"Information Technology," and is pronounced "I.T." It refers to anything related to computing technology, such as networking, hardware, software, the Internet, or the people that work with these technologies. Many companies now have IT departments for managing the computers, networks, and other technical areas of their businesses. IT jobs include computer programming, network administration, computer engineering, Web development, technical support, and many other related occupations. Since we live in the "information age," information technology has become a part of our everyday lives. That means the term "IT," already highly overused, is here to stay.
IT software and hardware
IT includes several layers of physical equipment (hardware), virtualization and management or automation tools, operating systems and applications (software) used to perform essential functions. User devices, peripherals and software, such as laptops, smartphones or even recording equipment, can be included in the IT domain. IT can also refer to the architectures, methodologies and regulations governing the use and storage of data.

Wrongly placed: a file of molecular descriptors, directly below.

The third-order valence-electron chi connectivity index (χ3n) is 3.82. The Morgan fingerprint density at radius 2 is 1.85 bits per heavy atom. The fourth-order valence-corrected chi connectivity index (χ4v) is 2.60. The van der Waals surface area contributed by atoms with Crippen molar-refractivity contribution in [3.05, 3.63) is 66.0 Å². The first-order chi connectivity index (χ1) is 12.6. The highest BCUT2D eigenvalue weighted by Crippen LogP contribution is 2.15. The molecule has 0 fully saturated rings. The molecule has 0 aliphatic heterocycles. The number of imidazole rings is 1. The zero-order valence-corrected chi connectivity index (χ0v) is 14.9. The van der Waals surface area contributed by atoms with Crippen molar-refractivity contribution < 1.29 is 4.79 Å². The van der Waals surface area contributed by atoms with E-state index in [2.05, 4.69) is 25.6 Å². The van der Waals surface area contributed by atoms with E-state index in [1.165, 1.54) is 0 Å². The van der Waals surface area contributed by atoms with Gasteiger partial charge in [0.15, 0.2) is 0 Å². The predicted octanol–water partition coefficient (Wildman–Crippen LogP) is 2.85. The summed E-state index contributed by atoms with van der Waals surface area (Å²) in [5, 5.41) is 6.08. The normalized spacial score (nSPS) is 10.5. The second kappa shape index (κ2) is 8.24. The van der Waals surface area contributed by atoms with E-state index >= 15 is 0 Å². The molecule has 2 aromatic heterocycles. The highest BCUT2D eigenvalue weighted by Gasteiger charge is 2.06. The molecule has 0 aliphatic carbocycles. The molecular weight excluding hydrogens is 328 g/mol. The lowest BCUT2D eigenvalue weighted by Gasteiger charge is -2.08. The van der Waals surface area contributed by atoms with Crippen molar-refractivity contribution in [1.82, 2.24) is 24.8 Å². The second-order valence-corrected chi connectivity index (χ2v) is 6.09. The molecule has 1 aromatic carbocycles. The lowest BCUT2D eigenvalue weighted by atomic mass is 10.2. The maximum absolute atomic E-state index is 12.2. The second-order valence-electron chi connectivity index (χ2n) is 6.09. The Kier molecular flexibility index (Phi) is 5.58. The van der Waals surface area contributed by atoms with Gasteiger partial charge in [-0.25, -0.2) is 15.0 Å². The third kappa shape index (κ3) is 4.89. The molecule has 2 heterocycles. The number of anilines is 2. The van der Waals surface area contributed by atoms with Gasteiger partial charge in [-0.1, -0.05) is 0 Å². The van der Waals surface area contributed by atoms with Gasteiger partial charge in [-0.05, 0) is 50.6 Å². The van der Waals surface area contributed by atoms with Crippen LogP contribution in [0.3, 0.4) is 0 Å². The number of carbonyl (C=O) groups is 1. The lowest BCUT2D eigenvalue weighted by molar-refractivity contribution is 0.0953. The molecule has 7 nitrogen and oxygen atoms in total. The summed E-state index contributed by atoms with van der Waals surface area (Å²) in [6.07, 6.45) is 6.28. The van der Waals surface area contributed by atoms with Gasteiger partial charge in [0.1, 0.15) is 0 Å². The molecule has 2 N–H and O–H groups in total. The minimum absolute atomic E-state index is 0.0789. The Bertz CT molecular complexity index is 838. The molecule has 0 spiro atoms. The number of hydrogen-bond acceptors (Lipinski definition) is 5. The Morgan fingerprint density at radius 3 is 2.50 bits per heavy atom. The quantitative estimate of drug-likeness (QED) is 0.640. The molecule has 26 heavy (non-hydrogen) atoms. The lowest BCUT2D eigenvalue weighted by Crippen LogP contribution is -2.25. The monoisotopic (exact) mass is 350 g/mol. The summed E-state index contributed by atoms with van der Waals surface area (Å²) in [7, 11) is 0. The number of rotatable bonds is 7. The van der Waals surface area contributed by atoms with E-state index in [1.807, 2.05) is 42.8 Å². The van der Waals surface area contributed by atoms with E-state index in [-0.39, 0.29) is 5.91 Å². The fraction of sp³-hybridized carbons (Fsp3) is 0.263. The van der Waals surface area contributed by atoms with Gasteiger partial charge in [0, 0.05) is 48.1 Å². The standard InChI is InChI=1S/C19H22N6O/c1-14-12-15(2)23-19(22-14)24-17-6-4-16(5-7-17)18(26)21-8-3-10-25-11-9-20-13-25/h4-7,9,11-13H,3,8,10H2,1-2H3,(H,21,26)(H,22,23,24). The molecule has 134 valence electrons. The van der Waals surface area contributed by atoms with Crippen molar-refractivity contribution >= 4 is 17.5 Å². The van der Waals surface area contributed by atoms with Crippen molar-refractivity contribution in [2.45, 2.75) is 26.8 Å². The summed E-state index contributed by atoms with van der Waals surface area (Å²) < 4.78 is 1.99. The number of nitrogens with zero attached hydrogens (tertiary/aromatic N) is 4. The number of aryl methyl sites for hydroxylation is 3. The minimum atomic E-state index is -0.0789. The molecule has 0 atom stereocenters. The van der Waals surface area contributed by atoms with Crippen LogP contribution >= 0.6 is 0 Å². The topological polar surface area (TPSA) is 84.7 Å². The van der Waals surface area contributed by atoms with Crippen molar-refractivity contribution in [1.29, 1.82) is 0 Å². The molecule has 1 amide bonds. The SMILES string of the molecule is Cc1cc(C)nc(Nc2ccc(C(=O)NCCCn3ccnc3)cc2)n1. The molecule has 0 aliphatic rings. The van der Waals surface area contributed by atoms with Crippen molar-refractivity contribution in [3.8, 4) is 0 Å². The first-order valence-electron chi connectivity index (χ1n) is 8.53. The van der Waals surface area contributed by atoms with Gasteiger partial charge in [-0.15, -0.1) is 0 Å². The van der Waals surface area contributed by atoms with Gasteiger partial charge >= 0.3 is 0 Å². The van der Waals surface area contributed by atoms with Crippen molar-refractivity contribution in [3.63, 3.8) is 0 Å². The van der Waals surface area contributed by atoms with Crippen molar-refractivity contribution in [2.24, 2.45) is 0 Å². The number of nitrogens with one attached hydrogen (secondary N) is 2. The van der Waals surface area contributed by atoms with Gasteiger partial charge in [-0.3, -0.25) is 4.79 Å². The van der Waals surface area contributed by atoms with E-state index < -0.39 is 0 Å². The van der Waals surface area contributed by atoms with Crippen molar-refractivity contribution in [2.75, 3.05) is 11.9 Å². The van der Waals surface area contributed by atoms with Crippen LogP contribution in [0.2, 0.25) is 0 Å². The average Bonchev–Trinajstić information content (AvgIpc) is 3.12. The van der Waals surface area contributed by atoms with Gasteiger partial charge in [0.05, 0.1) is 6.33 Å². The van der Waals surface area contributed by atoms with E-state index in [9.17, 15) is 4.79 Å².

Business applications include databases like SQL Server, transactional systems such as real-time order entry, email servers like Exchange, Web servers like Apache, customer relationship management and enterprise resource planning systems. These applications execute programmed instructions to manipulate, consolidate, disperse or otherwise affect data for a business purpose.
Computer servers run business applications. Servers interact with client users and other servers across one or more business networks. Storage is any kind of technology that holds information as data. Information can take any form including file data, multimedia, telephony data and Web data, data from sensors or future formats. Storage includes volatile random access memory (RAM) as well as non-volatile tape, hard disk and solid-state flash drives.
IT architectures have evolved to include virtualization and cloud computing, where physical resources are abstracted and pooled in different configurations to meet application requirements. Clouds may be distributed across locations and shared with other IT users, or contained within a corporate data center, or some combination of both deployments.